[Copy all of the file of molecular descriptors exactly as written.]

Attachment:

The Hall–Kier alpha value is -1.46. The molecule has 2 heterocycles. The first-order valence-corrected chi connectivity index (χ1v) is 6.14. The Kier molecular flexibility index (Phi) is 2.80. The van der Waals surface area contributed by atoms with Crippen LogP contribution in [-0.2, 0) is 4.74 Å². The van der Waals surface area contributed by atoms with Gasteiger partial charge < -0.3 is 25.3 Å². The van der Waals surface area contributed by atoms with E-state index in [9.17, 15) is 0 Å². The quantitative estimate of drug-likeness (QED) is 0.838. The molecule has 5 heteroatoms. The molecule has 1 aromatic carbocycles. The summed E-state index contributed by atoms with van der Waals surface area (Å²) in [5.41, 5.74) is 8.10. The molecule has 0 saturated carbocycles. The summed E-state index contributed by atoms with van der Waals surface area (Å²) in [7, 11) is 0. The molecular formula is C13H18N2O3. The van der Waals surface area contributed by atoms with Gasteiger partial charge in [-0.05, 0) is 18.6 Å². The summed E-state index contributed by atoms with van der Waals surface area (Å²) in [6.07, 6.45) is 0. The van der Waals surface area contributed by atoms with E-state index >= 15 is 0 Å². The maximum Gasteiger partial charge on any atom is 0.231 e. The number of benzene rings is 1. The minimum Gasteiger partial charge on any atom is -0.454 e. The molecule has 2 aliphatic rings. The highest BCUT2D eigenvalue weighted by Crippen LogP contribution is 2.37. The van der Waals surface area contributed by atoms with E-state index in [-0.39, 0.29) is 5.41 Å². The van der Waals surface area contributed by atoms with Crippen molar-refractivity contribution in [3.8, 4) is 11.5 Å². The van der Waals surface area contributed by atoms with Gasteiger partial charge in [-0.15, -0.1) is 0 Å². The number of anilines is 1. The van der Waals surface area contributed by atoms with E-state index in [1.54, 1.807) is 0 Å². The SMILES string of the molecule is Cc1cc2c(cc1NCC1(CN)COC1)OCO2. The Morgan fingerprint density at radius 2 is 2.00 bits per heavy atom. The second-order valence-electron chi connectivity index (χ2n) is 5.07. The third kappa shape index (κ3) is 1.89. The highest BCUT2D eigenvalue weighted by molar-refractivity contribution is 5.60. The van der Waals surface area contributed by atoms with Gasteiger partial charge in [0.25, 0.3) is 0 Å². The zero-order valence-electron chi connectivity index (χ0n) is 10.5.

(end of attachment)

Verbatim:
The Hall–Kier alpha value is -1.46. The molecule has 2 heterocycles. The first-order valence-corrected chi connectivity index (χ1v) is 6.14. The Kier molecular flexibility index (Phi) is 2.80. The van der Waals surface area contributed by atoms with Crippen LogP contribution in [-0.2, 0) is 4.74 Å². The van der Waals surface area contributed by atoms with Gasteiger partial charge < -0.3 is 25.3 Å². The van der Waals surface area contributed by atoms with E-state index in [9.17, 15) is 0 Å². The quantitative estimate of drug-likeness (QED) is 0.838. The molecule has 5 heteroatoms. The molecule has 1 aromatic carbocycles. The summed E-state index contributed by atoms with van der Waals surface area (Å²) in [5.41, 5.74) is 8.10. The molecule has 0 saturated carbocycles. The summed E-state index contributed by atoms with van der Waals surface area (Å²) in [7, 11) is 0. The molecular formula is C13H18N2O3. The van der Waals surface area contributed by atoms with Gasteiger partial charge in [-0.05, 0) is 18.6 Å². The summed E-state index contributed by atoms with van der Waals surface area (Å²) in [6.07, 6.45) is 0. The van der Waals surface area contributed by atoms with E-state index >= 15 is 0 Å². The maximum Gasteiger partial charge on any atom is 0.231 e. The number of benzene rings is 1. The minimum Gasteiger partial charge on any atom is -0.454 e. The molecule has 2 aliphatic rings. The highest BCUT2D eigenvalue weighted by Crippen LogP contribution is 2.37. The van der Waals surface area contributed by atoms with E-state index in [-0.39, 0.29) is 5.41 Å². The van der Waals surface area contributed by atoms with Crippen molar-refractivity contribution in [3.8, 4) is 11.5 Å². The van der Waals surface area contributed by atoms with Gasteiger partial charge in [-0.15, -0.1) is 0 Å². The number of anilines is 1. The van der Waals surface area contributed by atoms with E-state index in [1.54, 1.807) is 0 Å². The SMILES string of the molecule is Cc1cc2c(cc1NCC1(CN)COC1)OCO2. The Morgan fingerprint density at radius 2 is 2.00 bits per heavy atom. The second-order valence-electron chi connectivity index (χ2n) is 5.07. The third kappa shape index (κ3) is 1.89. The highest BCUT2D eigenvalue weighted by molar-refractivity contribution is 5.60. The van der Waals surface area contributed by atoms with Gasteiger partial charge in [0.25, 0.3) is 0 Å². The zero-order valence-electron chi connectivity index (χ0n) is 10.5.